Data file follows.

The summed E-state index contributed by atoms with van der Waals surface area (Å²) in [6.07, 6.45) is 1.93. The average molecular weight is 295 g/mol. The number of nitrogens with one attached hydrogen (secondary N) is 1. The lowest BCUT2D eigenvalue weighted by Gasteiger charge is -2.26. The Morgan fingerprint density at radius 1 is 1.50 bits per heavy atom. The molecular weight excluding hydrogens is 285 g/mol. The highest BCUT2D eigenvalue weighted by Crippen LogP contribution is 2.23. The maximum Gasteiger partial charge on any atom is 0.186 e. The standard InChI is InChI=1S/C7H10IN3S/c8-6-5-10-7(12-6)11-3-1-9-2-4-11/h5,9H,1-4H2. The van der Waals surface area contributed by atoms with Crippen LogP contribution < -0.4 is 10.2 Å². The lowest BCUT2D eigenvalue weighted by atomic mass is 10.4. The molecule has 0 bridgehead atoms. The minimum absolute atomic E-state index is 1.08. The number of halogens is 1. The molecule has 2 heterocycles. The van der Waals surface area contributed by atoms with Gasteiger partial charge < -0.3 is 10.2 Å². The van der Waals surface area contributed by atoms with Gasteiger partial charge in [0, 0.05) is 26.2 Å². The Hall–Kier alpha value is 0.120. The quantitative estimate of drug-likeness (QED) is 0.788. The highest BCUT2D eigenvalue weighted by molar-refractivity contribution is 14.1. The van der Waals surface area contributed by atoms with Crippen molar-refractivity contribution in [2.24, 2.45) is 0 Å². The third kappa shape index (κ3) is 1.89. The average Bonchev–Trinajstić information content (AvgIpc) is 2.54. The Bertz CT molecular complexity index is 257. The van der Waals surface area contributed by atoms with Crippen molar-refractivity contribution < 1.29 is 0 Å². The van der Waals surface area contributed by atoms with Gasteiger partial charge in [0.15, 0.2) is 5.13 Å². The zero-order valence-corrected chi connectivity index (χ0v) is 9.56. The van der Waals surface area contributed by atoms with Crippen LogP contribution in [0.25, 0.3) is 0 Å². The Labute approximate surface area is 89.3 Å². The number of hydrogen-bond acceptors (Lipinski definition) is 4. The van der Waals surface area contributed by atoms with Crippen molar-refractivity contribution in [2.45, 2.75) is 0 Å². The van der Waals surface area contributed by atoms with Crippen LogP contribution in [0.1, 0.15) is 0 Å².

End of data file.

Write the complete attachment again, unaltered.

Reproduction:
The summed E-state index contributed by atoms with van der Waals surface area (Å²) in [6.07, 6.45) is 1.93. The average molecular weight is 295 g/mol. The number of nitrogens with one attached hydrogen (secondary N) is 1. The lowest BCUT2D eigenvalue weighted by Gasteiger charge is -2.26. The Morgan fingerprint density at radius 1 is 1.50 bits per heavy atom. The molecular weight excluding hydrogens is 285 g/mol. The highest BCUT2D eigenvalue weighted by Crippen LogP contribution is 2.23. The maximum Gasteiger partial charge on any atom is 0.186 e. The standard InChI is InChI=1S/C7H10IN3S/c8-6-5-10-7(12-6)11-3-1-9-2-4-11/h5,9H,1-4H2. The van der Waals surface area contributed by atoms with Crippen LogP contribution < -0.4 is 10.2 Å². The lowest BCUT2D eigenvalue weighted by atomic mass is 10.4. The molecule has 0 bridgehead atoms. The minimum absolute atomic E-state index is 1.08. The number of halogens is 1. The molecule has 2 heterocycles. The van der Waals surface area contributed by atoms with Gasteiger partial charge < -0.3 is 10.2 Å². The van der Waals surface area contributed by atoms with Gasteiger partial charge in [0, 0.05) is 26.2 Å². The Hall–Kier alpha value is 0.120. The quantitative estimate of drug-likeness (QED) is 0.788. The highest BCUT2D eigenvalue weighted by molar-refractivity contribution is 14.1. The van der Waals surface area contributed by atoms with Crippen molar-refractivity contribution in [2.24, 2.45) is 0 Å². The third kappa shape index (κ3) is 1.89. The average Bonchev–Trinajstić information content (AvgIpc) is 2.54. The Bertz CT molecular complexity index is 257. The van der Waals surface area contributed by atoms with Crippen molar-refractivity contribution < 1.29 is 0 Å². The van der Waals surface area contributed by atoms with Gasteiger partial charge in [0.15, 0.2) is 5.13 Å². The zero-order valence-corrected chi connectivity index (χ0v) is 9.56. The van der Waals surface area contributed by atoms with Crippen LogP contribution in [0.25, 0.3) is 0 Å². The Labute approximate surface area is 89.3 Å². The number of hydrogen-bond acceptors (Lipinski definition) is 4. The van der Waals surface area contributed by atoms with Crippen molar-refractivity contribution in [2.45, 2.75) is 0 Å². The van der Waals surface area contributed by atoms with Crippen LogP contribution in [0.1, 0.15) is 0 Å².